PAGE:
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Jel Classification:D83 

Working Paper
Production and Inventory Dynamics under Ambiguity Aversion

We propose a production-cost smoothing model with Knightian uncertainty due to ambiguity aversion to study the joint behavior of production, inventories, and sales. Our model can explain four facts that previous studies find difficult to account for simultaneously: (i) the high volatility of production relative to sales, (ii) the low ratio of inventory-investment volatility to sales volatility, (iii) the positive correlation between sales and inventories, and (iv) the negative correlation between the inventory-to-sales ratio and sales. We find that the stock-out avoidance motive (Kahn 1987) ...
Research Working Paper , Paper RWP 21-05

Working Paper
More on Middlemen: Equilibrium Entry and Efficiency in Intermediated Markets

This paper generalizes Rubinstein and Wolinsky?s model of middlemen (intermediation) by incorporating production and search costs, plus more general matching and bargaining. This allows us to study many new issues, including entry, efficiency and dynamics. In the benchmark model, equilibrium exists uniquely, and involves production and intermediation for some parameters but not others. Sometimes intermediation is essential: the market operates iff middlemen are active. If bargaining powers are set correctly equilibrium is efficient; if not there can be too much or too little economic ...
Working Paper Series , Paper WP-2014-18

Working Paper
Investor Sentiment and the (Discretionary) Accrual-return Relation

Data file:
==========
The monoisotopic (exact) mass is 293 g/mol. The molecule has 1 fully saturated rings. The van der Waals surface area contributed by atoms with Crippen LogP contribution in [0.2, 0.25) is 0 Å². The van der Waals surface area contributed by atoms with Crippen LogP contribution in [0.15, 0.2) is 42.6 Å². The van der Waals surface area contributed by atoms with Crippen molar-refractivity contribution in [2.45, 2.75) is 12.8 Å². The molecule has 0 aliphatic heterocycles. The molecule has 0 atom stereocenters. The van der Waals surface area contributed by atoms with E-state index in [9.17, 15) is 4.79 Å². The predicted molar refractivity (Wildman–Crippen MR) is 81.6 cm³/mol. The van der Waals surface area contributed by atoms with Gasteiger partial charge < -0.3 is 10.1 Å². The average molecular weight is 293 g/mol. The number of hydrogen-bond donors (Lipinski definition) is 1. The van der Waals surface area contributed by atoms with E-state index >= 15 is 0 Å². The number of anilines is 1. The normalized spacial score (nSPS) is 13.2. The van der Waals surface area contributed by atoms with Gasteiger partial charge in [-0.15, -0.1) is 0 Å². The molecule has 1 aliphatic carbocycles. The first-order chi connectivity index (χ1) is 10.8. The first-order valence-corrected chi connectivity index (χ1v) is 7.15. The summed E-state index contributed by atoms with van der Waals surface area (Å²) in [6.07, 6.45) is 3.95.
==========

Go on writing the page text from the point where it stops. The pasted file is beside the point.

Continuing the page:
Discretionary accruals are positively associated with stock returns at the aggregate level but negatively so in the cross section. Using Baker-Wurgler investor sentiment index, we find that a significant presence of sentiment-driven investors is important in accounting for both patterns. We document that the aggregate relation is only prominent during periods of high investor sentiment. Similarly, the cross-section relation is considerably stronger in high-sentiment periods in both economic magnitude and statistical significance. We then embed investor sentiment into a stylized model of ...
International Finance Discussion Papers , Paper 1300

Working Paper
When Do Informational Interventions Work? Experimental Evidence from New York City High School Choice

This paper reports the results of a large, school-level randomized controlled trial evaluating a set of three informational interventions for young people choosing high schools in 473 middle schools, serving over 115,000 8th graders. The interventions differed in their level of customization to the student and their mode of delivery (paper or online); all treated schools received identical materials to scaffold the decision-making process. Every intervention reduced likelihood of application to and enrollment in schools with graduation rates below the city median (75 percent). An important ...
Opportunity and Inclusive Growth Institute Working Papers , Paper 057

What Consumer Surveys Say about the Design of a U.S. CBDC for Retail Payments

Although researchers continue to discuss the possibility of a central bank digital currency (CBDC) for retail payments in the United States, the success of a CBDC will depend on consumer adoption. To understand how a CBDC could provide a good user experience, recent surveys in the United States and in other countries have asked consumers about their wants and needs for a potential CBDC. In the United States, a majority of respondents to these surveys seek dependability, convenience, and security.
Payments System Research Briefing

Working Paper